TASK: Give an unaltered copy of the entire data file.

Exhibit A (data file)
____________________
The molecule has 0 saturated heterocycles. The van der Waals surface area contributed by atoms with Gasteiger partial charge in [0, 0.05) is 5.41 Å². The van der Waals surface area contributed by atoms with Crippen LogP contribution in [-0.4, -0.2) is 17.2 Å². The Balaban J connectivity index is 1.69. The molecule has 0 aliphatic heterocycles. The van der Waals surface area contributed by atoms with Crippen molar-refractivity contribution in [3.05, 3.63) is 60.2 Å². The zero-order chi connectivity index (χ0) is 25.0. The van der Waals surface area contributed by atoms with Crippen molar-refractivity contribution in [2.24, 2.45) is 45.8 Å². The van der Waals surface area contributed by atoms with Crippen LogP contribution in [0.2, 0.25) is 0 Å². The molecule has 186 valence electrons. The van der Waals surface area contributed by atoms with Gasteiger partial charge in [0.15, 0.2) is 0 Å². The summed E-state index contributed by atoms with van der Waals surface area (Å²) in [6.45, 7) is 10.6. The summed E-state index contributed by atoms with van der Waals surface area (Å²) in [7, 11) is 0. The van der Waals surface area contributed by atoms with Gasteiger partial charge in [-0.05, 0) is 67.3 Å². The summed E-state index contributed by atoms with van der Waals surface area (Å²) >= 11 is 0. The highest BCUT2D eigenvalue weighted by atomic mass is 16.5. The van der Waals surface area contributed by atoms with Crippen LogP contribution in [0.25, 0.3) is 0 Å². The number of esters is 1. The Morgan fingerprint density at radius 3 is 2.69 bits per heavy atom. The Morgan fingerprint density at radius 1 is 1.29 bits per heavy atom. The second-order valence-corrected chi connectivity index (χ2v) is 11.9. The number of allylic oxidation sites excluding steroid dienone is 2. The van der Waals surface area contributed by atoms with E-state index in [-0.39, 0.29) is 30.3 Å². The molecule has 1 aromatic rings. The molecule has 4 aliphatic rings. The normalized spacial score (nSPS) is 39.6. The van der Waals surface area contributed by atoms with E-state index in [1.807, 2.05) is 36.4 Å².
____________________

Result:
The molecule has 0 saturated heterocycles. The van der Waals surface area contributed by atoms with Gasteiger partial charge in [0, 0.05) is 5.41 Å². The van der Waals surface area contributed by atoms with Crippen LogP contribution in [-0.4, -0.2) is 17.2 Å². The Balaban J connectivity index is 1.69. The molecule has 0 aliphatic heterocycles. The van der Waals surface area contributed by atoms with Crippen molar-refractivity contribution in [3.05, 3.63) is 60.2 Å². The zero-order chi connectivity index (χ0) is 25.0. The van der Waals surface area contributed by atoms with Crippen molar-refractivity contribution in [2.24, 2.45) is 45.8 Å². The van der Waals surface area contributed by atoms with Crippen LogP contribution in [0.2, 0.25) is 0 Å². The molecule has 186 valence electrons. The van der Waals surface area contributed by atoms with Gasteiger partial charge in [0.15, 0.2) is 0 Å². The summed E-state index contributed by atoms with van der Waals surface area (Å²) in [6.45, 7) is 10.6. The summed E-state index contributed by atoms with van der Waals surface area (Å²) in [7, 11) is 0. The van der Waals surface area contributed by atoms with Gasteiger partial charge in [-0.05, 0) is 67.3 Å². The summed E-state index contributed by atoms with van der Waals surface area (Å²) >= 11 is 0. The highest BCUT2D eigenvalue weighted by atomic mass is 16.5. The van der Waals surface area contributed by atoms with Crippen LogP contribution in [0.25, 0.3) is 0 Å². The number of esters is 1. The Morgan fingerprint density at radius 3 is 2.69 bits per heavy atom. The Morgan fingerprint density at radius 1 is 1.29 bits per heavy atom. The second-order valence-corrected chi connectivity index (χ2v) is 11.9. The number of allylic oxidation sites excluding steroid dienone is 2. The van der Waals surface area contributed by atoms with E-state index in [-0.39, 0.29) is 30.3 Å². The molecule has 1 aromatic rings. The molecule has 4 aliphatic rings. The normalized spacial score (nSPS) is 39.6. The van der Waals surface area contributed by atoms with E-state index in [1.807, 2.05) is 36.4 Å².